1. Road Fever
2. I Got a Line on You
3. Left Turn on a Red Light
4. Pay My Dues
5. Baby Blue
6. Wishing Well
7. Run and Hide
8. Train, Train (Prelude)
9. Train, Train
10. Highway Song
Formed in 1969, it wasn't until 1975 that Blackfoot’s first album, No Reservations, was released. Its cover was a conical, pop-art nightmare more suited for Kraftwerk than a no-nonsense southern heavy metal band. Not surprisingly, it sank like a stone. Then, in 1976, they switched to Epic records and released Flying High. It did a little better.
Despite their flagging recording career, the band continued to prove their mettle on stage, and the band took the opportunity to hone their chops to a razor edge. Southern rock had exploded around the country, but none of them offered the sheer overkill of Blackfoot’s relentless twin-guitar attack. By the late 1970’s, Blackfoot became the most terrifying underachievers in rock’n’roll.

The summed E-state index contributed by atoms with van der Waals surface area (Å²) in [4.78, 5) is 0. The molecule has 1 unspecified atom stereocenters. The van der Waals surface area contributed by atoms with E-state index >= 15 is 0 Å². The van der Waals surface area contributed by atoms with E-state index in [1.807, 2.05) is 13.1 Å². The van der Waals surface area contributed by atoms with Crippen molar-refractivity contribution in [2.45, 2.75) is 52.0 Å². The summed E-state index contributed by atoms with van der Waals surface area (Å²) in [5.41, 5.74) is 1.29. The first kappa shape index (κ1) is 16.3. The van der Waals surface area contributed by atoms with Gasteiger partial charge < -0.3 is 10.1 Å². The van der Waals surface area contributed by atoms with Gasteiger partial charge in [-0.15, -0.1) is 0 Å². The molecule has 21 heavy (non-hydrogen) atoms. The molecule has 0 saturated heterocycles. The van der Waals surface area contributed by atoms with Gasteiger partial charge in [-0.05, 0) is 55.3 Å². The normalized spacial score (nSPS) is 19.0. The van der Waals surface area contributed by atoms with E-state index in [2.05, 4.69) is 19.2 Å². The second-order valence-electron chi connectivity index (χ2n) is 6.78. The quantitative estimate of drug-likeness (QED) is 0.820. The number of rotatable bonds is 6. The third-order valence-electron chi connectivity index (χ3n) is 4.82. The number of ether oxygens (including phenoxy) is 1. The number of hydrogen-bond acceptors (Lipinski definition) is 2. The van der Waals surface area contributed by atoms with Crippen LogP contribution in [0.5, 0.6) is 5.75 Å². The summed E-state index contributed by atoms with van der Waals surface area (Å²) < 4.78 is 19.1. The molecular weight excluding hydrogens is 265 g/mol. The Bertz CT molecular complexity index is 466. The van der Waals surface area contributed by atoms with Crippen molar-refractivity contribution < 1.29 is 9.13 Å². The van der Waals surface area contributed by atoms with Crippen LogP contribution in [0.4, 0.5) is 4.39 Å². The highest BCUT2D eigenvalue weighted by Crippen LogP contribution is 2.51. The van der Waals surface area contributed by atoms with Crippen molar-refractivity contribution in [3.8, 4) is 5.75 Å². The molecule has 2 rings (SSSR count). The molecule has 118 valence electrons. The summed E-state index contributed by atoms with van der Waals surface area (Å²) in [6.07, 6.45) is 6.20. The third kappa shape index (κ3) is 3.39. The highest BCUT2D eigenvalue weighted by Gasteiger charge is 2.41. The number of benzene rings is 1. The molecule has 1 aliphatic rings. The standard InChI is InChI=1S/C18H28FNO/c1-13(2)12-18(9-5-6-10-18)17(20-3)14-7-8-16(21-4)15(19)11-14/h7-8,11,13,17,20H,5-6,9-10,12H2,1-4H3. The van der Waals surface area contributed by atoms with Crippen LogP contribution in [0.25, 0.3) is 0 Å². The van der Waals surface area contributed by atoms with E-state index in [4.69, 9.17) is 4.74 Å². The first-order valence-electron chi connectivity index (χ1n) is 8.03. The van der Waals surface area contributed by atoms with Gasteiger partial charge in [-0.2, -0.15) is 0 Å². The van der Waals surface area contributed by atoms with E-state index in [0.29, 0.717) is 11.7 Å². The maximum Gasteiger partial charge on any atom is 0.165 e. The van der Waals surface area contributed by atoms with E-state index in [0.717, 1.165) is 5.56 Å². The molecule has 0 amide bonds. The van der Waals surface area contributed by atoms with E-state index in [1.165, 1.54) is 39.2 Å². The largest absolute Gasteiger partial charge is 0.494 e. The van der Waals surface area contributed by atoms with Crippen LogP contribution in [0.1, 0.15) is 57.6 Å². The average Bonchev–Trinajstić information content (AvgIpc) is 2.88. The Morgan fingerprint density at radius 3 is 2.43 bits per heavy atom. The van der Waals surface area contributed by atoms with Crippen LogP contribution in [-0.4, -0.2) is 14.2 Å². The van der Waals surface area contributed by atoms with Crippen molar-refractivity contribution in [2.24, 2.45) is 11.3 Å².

Blackfoot's big break finally came in 1978. They found themselves a manager, Al Nalli, who worked out of the same car-making city of Ann Arbor, Michigan that Iggy Pop and The Stooges came from. Nalli had managed another of Ann Arbor’s rock bands, Brownsville Station, and in 1973 had guided their Smokin’ In The Boys Room single to No.2 on the US chart.
Under Nalli’s direction, Blackfoot signed a new record deal and then set about making their third album, Strikes, in his basement studio in Michigan. Nalli made a virtue of the rough, unadorned edges of their sound, and Strikes went on to sell a million copies, urged on by a hit single of their own, Train, Train, a slide guitar-led boogie-fest written by Shorty Medlocke.